The product specifically looks at the potential to address negative symptoms of schizophrenia through digital health tools.
Click Therapeutics has launched a new study to look at the potential role of a prescription digital therapeutic (PDT) as an adjunct treatment for patients with schizophrenia.
The study, dubbed CONVOKE, represents a continuation of Click’s partnership with drugmaker Boehringer Ingelheim, as well as a further push to prove that PDTs can be effective against a wide range of health conditions.
“Enrolling the first patient in this schizophrenia registrational trial marks a significant step forward in our mission to develop innovative therapies for patients suffering from serious mental illness,” said Han Chiu, M.S., Click’s chief technology officer, in a press release.
The study is a pivotal, randomized, multi-site trial that will eventually enroll about 432 adult patients, Click said. The goal is to assess the ability of Click’s PDT to relieve symptoms of schizophrenia over an intervention period of 16 weeks.
Shaheen Lakhan, M.D., Ph.D., Click’s chief medical officer, told Managed Healthcare Executive that investigational therapeutics have the advantage of being easily personalizable and transportable.
“PDTs have the potential to offer an accessible, clinically validated mobile medical intervention that accompanies the person day-to-day,” he said.
The new therapy is specifically aimed at alleviating negative symptoms of schizophrenia. While some of the most visible hallmarks of schizophrenia include symptoms such as hallucinations, disorganized speech, and behavior agitation, those “positive symptoms” are only one category of symptoms. Patients also experience “negative symptoms,” which include withdrawal, lack of pleasure, and struggles following through with tasks, among others. The latter category of symptoms is not effectively addressed by standard antipsychotic medications and treatment, Click said. There are currently no approved medications or medical devices that specifically address persistent negative symptoms of schizophrenia, the company noted.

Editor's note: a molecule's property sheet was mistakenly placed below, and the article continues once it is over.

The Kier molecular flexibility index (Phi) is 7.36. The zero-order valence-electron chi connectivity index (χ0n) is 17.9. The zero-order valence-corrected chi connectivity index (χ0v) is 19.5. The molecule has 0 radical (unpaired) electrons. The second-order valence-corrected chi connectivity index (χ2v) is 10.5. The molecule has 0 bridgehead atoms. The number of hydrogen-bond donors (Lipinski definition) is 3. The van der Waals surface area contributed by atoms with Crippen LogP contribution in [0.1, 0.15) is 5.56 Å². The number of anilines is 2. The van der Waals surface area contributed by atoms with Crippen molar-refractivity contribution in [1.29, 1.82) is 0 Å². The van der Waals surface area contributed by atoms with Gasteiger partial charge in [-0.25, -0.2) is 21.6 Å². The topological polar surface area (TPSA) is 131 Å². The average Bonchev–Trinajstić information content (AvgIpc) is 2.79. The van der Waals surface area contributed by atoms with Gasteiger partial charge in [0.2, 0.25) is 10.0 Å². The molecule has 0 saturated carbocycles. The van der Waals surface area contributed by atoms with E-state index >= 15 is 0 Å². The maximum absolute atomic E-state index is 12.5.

Lakhan said negative symptoms are important because they are a predictor of poor functioning and can curtail an individual’s ability to perform daily activities and engage in society.
“We see great promise in the development of prescription digital therapeutics to alleviate negative symptoms because of their ability to deliver relevant evidence-based treatment while meeting patients where they are with readily accessible interventions,” he said.
Lakhan declined to describe how the product works, saying the company is unable to publicly disclose such details at this time.
An estimated 24 million people worldwide have schizophrenia, according to the company, making it one of the top 15 causes of disability worldwide. Click added that people with schizophrenia are believed to be 2-3 times more likely to experience premature death.
Click and Boehringer Ingelheim have worked together since 2020, when they first announced a worldwide collaboration around a potential therapy for schizophrenia. In late 2022, the companies announced an expansion of the partnership, agreeing to collaborate on a second schizophrenia therapy. As part of that deal, Click received an upfront payment, funding for research and development, and milestone payments of up to $460 million, as well as tiered royalties, the companies said.
“Our partnership with Click Therapeutics, who share a like-minded goal through our approach to prescription digital therapeutics, has the potential to address significant unmet needs in schizophrenia,” said Vikas Mohan Sharma, M.D., who heads the central nervous system, retinal health, and emerging therapeutic areas for Boehringer Ingelheim. “This first-in-class study brings us closer to realizing our approach of offering personalized care in mental health, from initial diagnosis through ongoing disease management and long-term support.”
In addition to its work in schizophrenia, Click’s pipeline includes therapeutics aimed at a wide variety of indications, ranging from insomnia, to smoking cessation, to acute coronary syndrome.